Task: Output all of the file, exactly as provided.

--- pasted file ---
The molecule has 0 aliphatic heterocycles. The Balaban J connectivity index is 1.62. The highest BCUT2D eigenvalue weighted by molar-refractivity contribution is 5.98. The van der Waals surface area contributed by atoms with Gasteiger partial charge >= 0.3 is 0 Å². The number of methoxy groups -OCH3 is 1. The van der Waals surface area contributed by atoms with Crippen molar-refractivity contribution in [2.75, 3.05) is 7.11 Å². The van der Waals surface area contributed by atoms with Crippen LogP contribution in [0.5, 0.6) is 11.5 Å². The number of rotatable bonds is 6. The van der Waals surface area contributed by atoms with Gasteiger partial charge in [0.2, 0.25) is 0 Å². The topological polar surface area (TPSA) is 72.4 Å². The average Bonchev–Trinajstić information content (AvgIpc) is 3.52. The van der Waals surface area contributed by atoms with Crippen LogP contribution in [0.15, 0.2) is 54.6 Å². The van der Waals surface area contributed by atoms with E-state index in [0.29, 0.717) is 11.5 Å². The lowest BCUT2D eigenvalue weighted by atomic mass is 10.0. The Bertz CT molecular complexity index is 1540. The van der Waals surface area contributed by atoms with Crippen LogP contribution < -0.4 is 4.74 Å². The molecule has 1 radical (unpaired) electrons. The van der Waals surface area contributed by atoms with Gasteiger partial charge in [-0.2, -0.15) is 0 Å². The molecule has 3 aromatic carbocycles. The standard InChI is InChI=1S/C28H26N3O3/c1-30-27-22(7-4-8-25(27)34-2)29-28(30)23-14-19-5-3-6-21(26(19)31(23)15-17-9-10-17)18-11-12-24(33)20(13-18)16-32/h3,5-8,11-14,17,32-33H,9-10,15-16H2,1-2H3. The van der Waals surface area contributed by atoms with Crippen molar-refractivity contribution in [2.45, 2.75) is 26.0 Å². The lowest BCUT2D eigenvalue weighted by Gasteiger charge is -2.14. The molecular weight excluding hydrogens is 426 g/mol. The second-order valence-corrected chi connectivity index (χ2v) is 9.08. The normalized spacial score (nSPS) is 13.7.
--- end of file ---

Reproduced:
The molecule has 0 aliphatic heterocycles. The Balaban J connectivity index is 1.62. The highest BCUT2D eigenvalue weighted by molar-refractivity contribution is 5.98. The van der Waals surface area contributed by atoms with Gasteiger partial charge >= 0.3 is 0 Å². The number of methoxy groups -OCH3 is 1. The van der Waals surface area contributed by atoms with Crippen molar-refractivity contribution in [2.75, 3.05) is 7.11 Å². The van der Waals surface area contributed by atoms with Crippen LogP contribution in [0.5, 0.6) is 11.5 Å². The number of rotatable bonds is 6. The van der Waals surface area contributed by atoms with Gasteiger partial charge in [0.2, 0.25) is 0 Å². The topological polar surface area (TPSA) is 72.4 Å². The average Bonchev–Trinajstić information content (AvgIpc) is 3.52. The van der Waals surface area contributed by atoms with Crippen LogP contribution in [0.15, 0.2) is 54.6 Å². The van der Waals surface area contributed by atoms with E-state index in [0.29, 0.717) is 11.5 Å². The lowest BCUT2D eigenvalue weighted by atomic mass is 10.0. The Bertz CT molecular complexity index is 1540. The van der Waals surface area contributed by atoms with Crippen LogP contribution < -0.4 is 4.74 Å². The molecule has 1 radical (unpaired) electrons. The van der Waals surface area contributed by atoms with Gasteiger partial charge in [-0.2, -0.15) is 0 Å². The molecule has 3 aromatic carbocycles. The standard InChI is InChI=1S/C28H26N3O3/c1-30-27-22(7-4-8-25(27)34-2)29-28(30)23-14-19-5-3-6-21(26(19)31(23)15-17-9-10-17)18-11-12-24(33)20(13-18)16-32/h3,5-8,11-14,17,32-33H,9-10,15-16H2,1-2H3. The van der Waals surface area contributed by atoms with Crippen molar-refractivity contribution in [2.45, 2.75) is 26.0 Å². The lowest BCUT2D eigenvalue weighted by Gasteiger charge is -2.14. The molecular weight excluding hydrogens is 426 g/mol. The second-order valence-corrected chi connectivity index (χ2v) is 9.08. The normalized spacial score (nSPS) is 13.7.